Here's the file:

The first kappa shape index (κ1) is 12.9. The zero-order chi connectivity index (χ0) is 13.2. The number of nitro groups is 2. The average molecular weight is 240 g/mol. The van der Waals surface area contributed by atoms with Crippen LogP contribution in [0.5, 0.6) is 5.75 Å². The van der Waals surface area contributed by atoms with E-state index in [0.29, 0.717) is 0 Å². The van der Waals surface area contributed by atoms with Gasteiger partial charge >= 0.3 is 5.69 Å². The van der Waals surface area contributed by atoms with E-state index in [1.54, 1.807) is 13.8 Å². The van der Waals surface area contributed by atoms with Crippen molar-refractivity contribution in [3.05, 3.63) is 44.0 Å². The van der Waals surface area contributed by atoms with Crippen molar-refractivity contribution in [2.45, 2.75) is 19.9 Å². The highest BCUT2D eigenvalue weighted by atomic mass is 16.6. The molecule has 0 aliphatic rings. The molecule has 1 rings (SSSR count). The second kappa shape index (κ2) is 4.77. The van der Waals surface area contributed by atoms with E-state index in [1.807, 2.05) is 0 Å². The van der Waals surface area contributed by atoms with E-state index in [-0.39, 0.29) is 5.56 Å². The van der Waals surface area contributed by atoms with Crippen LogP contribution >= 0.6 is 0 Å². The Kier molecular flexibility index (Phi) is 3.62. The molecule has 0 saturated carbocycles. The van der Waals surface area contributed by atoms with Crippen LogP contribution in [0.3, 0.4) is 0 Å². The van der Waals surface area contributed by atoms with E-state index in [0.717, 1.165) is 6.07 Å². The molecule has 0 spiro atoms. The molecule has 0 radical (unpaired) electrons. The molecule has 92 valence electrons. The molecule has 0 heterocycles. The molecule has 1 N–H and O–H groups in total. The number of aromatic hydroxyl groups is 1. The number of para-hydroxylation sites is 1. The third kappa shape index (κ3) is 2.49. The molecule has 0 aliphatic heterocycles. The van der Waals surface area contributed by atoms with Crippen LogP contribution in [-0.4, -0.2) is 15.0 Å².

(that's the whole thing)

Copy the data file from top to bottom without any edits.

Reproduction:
The first kappa shape index (κ1) is 12.9. The zero-order chi connectivity index (χ0) is 13.2. The number of nitro groups is 2. The average molecular weight is 240 g/mol. The van der Waals surface area contributed by atoms with Crippen LogP contribution in [0.5, 0.6) is 5.75 Å². The van der Waals surface area contributed by atoms with E-state index in [0.29, 0.717) is 0 Å². The van der Waals surface area contributed by atoms with Gasteiger partial charge >= 0.3 is 5.69 Å². The van der Waals surface area contributed by atoms with E-state index in [1.54, 1.807) is 13.8 Å². The van der Waals surface area contributed by atoms with Crippen molar-refractivity contribution in [3.05, 3.63) is 44.0 Å². The van der Waals surface area contributed by atoms with Crippen molar-refractivity contribution in [2.45, 2.75) is 19.9 Å². The highest BCUT2D eigenvalue weighted by atomic mass is 16.6. The molecule has 0 aliphatic rings. The molecule has 1 rings (SSSR count). The second kappa shape index (κ2) is 4.77. The van der Waals surface area contributed by atoms with E-state index in [1.807, 2.05) is 0 Å². The van der Waals surface area contributed by atoms with E-state index in [-0.39, 0.29) is 5.56 Å². The van der Waals surface area contributed by atoms with Crippen LogP contribution >= 0.6 is 0 Å². The Kier molecular flexibility index (Phi) is 3.62. The molecule has 0 saturated carbocycles. The van der Waals surface area contributed by atoms with Crippen LogP contribution in [0.3, 0.4) is 0 Å². The van der Waals surface area contributed by atoms with E-state index in [0.717, 1.165) is 6.07 Å². The molecule has 0 spiro atoms. The molecule has 0 radical (unpaired) electrons. The molecule has 92 valence electrons. The molecule has 0 heterocycles. The molecule has 1 N–H and O–H groups in total. The number of aromatic hydroxyl groups is 1. The number of para-hydroxylation sites is 1. The third kappa shape index (κ3) is 2.49. The molecule has 0 aliphatic heterocycles. The van der Waals surface area contributed by atoms with Crippen LogP contribution in [-0.4, -0.2) is 15.0 Å².